In this second case, Justice Sotomayor is rightfully recognizing that government power is rarely challenged by those most subject to it. If officers have the power to stop people without suspicion, based on the gamble that there is an outstanding warrant, they will use it. It is important to resist power on the street by asserting your rights and within the courts by defending your own peaceful actions. Some people have found the idea of clogging the courts with victimless cases to be reprehensible. But if people challenge tickets more often, they’ll be less likely to receive them for transient reasons, and officers will more likely use their own discretion and judgment to seek the safety of the community rather than revenue collection.

No matter your political beliefs, blindly giving into every accusation the state throws at you gives them power you don’t want to give them. If you stop fighting, the government will keep grabbing power. Something simple you can do to help yourself, the people who have been arrested for selling products, feeding those in need, singing and dancing. For the people who have serious victim based cases that do not get speedy trials because of a broken system with backward priorities. One simple thing you can do to help shift this balance of power back in favor of the people is to always defend yourself when you were not in any moral wrong in any peaceful manner possible. Show the courts you won’t stand for a lack of officer discretion and obvious revenue collection tactics. Keep yourself educated, and don’t take the plea.

Laconia Shuts Down Bike Week Music Festival

Laconia, New Hampshire’s Bike Week is a motorcycle rally that has successfully pulled in large crowds since 1923. Attendance has ranged from 188,000 to 375,000 people. Despite the track record of fatal motorcycle accidents in the area during the event, it has always been relatively peaceful. Until the summer of ’65.

Riots involving around 10,000 people between motorcycle gangs and local police caused the City of LaconNational Guard at Weir's Beach Riotsia to crack down on the event. Laconia officials no longer saw bike week as a source of tax income, but an inconvenience.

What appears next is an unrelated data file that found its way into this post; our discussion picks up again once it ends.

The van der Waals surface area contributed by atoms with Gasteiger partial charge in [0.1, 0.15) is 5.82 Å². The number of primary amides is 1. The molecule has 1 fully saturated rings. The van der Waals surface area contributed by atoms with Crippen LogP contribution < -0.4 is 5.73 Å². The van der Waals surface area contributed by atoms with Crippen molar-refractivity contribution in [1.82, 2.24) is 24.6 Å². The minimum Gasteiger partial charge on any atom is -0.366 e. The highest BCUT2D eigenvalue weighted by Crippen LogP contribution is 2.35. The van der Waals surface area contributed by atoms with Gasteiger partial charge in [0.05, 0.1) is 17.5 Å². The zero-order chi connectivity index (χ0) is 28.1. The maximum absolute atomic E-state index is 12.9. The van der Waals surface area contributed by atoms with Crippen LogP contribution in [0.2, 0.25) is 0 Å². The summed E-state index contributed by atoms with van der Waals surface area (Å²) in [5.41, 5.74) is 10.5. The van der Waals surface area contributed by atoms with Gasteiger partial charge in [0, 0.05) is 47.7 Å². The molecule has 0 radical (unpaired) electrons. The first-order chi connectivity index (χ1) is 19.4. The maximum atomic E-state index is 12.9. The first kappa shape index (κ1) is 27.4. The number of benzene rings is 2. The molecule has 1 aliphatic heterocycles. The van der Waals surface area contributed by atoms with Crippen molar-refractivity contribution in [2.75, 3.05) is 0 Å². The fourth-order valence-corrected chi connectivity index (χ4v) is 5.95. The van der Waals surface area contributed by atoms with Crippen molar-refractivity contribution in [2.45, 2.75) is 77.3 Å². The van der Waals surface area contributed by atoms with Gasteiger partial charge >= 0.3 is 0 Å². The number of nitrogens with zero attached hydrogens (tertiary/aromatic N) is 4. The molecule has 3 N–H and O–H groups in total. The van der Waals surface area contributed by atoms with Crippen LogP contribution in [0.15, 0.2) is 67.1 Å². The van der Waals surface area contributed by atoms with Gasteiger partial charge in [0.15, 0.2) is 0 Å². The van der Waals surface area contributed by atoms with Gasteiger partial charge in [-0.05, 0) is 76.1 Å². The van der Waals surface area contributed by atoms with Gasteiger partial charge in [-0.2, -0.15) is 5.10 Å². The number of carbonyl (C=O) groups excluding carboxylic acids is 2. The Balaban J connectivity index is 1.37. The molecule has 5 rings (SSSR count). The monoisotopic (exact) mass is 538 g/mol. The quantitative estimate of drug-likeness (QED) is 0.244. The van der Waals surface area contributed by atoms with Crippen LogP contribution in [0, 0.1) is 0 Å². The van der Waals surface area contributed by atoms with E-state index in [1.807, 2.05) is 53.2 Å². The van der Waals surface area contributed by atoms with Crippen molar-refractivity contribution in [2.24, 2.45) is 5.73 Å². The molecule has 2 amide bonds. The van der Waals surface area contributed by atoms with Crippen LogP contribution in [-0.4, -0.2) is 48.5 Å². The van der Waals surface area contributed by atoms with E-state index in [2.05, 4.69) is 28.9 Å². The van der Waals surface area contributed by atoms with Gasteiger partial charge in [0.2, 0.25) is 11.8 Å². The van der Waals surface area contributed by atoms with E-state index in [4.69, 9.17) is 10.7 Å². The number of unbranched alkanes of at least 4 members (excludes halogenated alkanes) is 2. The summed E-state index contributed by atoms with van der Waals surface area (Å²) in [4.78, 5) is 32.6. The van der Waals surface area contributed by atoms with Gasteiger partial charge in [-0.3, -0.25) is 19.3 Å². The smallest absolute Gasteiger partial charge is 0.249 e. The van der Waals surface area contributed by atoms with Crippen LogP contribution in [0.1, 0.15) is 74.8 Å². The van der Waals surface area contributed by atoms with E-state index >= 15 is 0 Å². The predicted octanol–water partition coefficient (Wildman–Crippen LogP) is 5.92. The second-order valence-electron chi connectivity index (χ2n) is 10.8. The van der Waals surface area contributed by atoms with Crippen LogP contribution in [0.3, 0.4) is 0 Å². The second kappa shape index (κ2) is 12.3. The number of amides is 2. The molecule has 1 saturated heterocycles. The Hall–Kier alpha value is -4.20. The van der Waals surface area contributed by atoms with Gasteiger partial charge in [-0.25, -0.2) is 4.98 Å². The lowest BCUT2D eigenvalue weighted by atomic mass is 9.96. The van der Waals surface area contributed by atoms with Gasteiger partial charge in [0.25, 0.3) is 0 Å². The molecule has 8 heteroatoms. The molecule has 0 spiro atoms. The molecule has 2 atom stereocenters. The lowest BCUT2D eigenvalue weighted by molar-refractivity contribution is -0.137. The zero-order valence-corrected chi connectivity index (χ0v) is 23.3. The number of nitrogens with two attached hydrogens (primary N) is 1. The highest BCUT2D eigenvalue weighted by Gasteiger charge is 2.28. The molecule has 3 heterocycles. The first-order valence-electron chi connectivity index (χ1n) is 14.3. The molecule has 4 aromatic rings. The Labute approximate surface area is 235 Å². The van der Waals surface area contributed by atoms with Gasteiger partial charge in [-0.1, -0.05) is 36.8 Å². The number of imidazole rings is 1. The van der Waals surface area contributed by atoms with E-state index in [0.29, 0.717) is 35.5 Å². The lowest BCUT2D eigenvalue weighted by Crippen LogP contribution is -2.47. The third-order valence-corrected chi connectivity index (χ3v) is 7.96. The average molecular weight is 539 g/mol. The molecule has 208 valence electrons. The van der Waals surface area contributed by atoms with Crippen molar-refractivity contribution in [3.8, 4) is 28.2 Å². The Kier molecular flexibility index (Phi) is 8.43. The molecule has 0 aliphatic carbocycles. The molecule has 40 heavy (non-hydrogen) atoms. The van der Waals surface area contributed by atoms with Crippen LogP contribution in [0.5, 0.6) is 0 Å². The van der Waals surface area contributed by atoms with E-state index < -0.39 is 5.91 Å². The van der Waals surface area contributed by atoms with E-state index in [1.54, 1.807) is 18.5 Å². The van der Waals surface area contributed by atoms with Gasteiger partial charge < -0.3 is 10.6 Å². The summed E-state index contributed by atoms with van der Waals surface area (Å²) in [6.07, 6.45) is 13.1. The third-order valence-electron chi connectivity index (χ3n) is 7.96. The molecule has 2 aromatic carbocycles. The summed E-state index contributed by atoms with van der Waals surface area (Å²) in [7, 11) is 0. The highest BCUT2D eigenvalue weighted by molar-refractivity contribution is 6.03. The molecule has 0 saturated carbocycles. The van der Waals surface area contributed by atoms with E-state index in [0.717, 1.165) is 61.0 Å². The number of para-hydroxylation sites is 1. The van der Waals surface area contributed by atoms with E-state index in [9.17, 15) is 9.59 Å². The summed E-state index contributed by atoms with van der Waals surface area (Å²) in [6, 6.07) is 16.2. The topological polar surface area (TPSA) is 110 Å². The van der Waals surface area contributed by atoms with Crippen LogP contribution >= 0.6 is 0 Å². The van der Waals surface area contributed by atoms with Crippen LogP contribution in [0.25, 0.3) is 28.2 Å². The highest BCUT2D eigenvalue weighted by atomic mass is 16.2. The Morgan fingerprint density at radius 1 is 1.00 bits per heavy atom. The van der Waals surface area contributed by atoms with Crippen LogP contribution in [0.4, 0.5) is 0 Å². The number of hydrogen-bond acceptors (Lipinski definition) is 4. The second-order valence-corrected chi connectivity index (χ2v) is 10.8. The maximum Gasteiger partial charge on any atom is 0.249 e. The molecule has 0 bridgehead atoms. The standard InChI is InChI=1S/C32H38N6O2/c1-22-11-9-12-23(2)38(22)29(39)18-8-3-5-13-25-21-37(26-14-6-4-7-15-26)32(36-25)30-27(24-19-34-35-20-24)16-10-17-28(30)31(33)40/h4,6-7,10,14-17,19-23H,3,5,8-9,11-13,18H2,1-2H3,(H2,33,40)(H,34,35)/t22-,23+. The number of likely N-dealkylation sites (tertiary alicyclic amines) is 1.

Laconia restricted the event to three days rather than the full week and attendance started to drop. When the city started feeling the loss of money in their pockets in the 90’s, they invited the organization to bring back the week-long festivities.

Here we are today. Bike week at Weir’s Beach in Laconia ran from 1923 to 1965 on its own in peace. A riot, which the state alleges the Hell’s Angels started, brought bureaucratic control to the event.

I was able to attend one day for CopBlock’s week long event at Laconia. Every police department in the area shows up in force. Five departments including state troopers, county sheriffs and even the department at the University of New Hampshire show up for patrol. Small towns who only have a few officers to spare send one or two on a few days out of the week. And the national guard sent around fifteen soldiers in a “non-law enforcement capacity.” According to the UNH officer in the video below.

Bike Cops and Laconia Bike Week 2016

Credit: Matthew Perreault

Aside from a few crashes on the highways (one fatal), the event was peaceful. Happy, even. Everyone was in a good, talkative mood. Even the groups of officers found on every corner were having fun. But this police presence came at a price.

LaconiaFest, the music festival headlining Ted Nugent, shut down on Saturday early after Nugent’s performance. The festival manager said the city overestimated how many people would show and charged more than expected for first responders.

The police who were in groups on every corner, having a fun time, were costing the festival too much. It raises the question, were they necessary, and how willing was the city to send officers home to keep costs down?

The state lacks the ability to respond to the market in a timely manner. If the City of Laconia had a disagreement with festival managers on this issue, I think the city should have listened. The festival I saw did not require four cops on every corner and it did not deserve to have it’s funding drained by a forced monopoly.